On the face of it, the Spanish town of Marinaleda is indistinguishable from any other in its region. Nestled in the picturesque Campiña valley, the surrounding countryside is made up of rolling green hills, miles of olive plantations and golden fields of wheat stretching as far as the eye can see. The town is pretty, tranquil and typical of those found in Andalusia, Spain’s poorest and most southerly province.
It’s also a democratic, anti-capitalist village whose mayor actively encourages shoplifting.
Since the financial crisis began in 2008, Marinaleda has shot to fame — and so has its maverick mayor Juan Manuel Sánchez Gordillo, who earned the nickname,”The Spanish Robin Hood,” after organizing and carrying out a series of supermarket raids in a direct action protest last August. Basic groceries such as oil, rice and beans were loaded into carts, wheeled from the store and taken to a local food bank to help the poor, as helpless cashiers looked on, some crying.
In an interview after the event, Gordillo, the democratically elected mayor since 1979, said it was not theft, but a non-violent act of disobedience.
“There are many families who can’t afford to eat,” he argued. “In the 21st century this is an absolute disgrace. Food is a right, not something with which you speculate.”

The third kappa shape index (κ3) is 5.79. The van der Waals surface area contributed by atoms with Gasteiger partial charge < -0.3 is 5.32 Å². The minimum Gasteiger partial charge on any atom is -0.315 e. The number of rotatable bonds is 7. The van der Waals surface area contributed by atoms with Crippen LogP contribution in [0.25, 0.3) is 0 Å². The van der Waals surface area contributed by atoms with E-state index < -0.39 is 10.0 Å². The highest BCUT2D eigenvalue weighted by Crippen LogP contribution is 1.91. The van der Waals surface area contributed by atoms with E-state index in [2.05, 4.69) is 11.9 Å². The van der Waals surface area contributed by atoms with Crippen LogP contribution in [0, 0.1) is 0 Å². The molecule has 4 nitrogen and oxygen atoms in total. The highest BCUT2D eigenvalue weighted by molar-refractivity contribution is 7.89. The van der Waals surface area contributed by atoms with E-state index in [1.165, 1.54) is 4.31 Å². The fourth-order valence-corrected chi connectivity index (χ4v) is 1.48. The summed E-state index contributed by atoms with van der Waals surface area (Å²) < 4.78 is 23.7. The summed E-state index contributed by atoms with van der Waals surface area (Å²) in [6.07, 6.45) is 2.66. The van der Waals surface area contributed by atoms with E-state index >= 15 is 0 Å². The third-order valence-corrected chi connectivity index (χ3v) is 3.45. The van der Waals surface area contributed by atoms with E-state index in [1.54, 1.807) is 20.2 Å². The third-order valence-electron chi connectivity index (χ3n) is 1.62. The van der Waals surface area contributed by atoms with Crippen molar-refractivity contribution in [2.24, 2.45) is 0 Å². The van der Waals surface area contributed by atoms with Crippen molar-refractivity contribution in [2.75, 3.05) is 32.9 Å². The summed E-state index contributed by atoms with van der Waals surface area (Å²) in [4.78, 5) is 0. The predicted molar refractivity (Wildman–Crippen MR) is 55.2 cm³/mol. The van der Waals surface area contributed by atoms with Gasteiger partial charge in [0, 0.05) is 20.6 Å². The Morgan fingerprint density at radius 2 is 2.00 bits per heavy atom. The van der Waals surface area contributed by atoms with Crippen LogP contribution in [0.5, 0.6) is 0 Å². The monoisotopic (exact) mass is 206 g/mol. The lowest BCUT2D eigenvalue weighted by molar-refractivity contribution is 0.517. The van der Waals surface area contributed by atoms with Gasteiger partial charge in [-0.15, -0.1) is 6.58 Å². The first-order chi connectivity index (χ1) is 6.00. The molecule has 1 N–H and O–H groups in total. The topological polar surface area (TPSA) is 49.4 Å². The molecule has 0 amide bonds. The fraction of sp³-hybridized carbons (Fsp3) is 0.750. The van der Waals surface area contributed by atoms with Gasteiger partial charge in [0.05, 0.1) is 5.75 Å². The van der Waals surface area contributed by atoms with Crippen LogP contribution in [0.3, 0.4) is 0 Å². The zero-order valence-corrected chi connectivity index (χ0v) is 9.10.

Gordillo, who has political immunity from prosecution, is angry that supermarkets throw food away while millions go hungry, and also blames big supermarkets for the death of the small-scale farmer: “A product is sold to the consumer for 704 percent more than what the farmer is paid for it,” he points out.
Not your average-looking politician, Gordillo sports a bushy grey beard reminiscent of Fidel Castro and is rarely seen without a Palestinian scarf draped over his shoulders. A reluctant celebrity, in person he seems shrunken, skinnier and wearier than he did during last summer’s supermarket invasions.
The Robin Hood raids were popular with many in Andalusia, a region where crippling austerity measures and huge job losses have hit the hardest.
In this province alone there are 690,000 empty properties due to bank foreclosures. But not in Marinaleda, because Gordillo has a solution: anyone who wants to build their own house can do so for free. Materials and qualified workmen are provided by the town hall, and the generous allowance of 192 square meters means the homes are spacious. Families then pay just 15 euros ($19) per month for the rest of their lives, with the agreement that the house cannot be sold for private gain.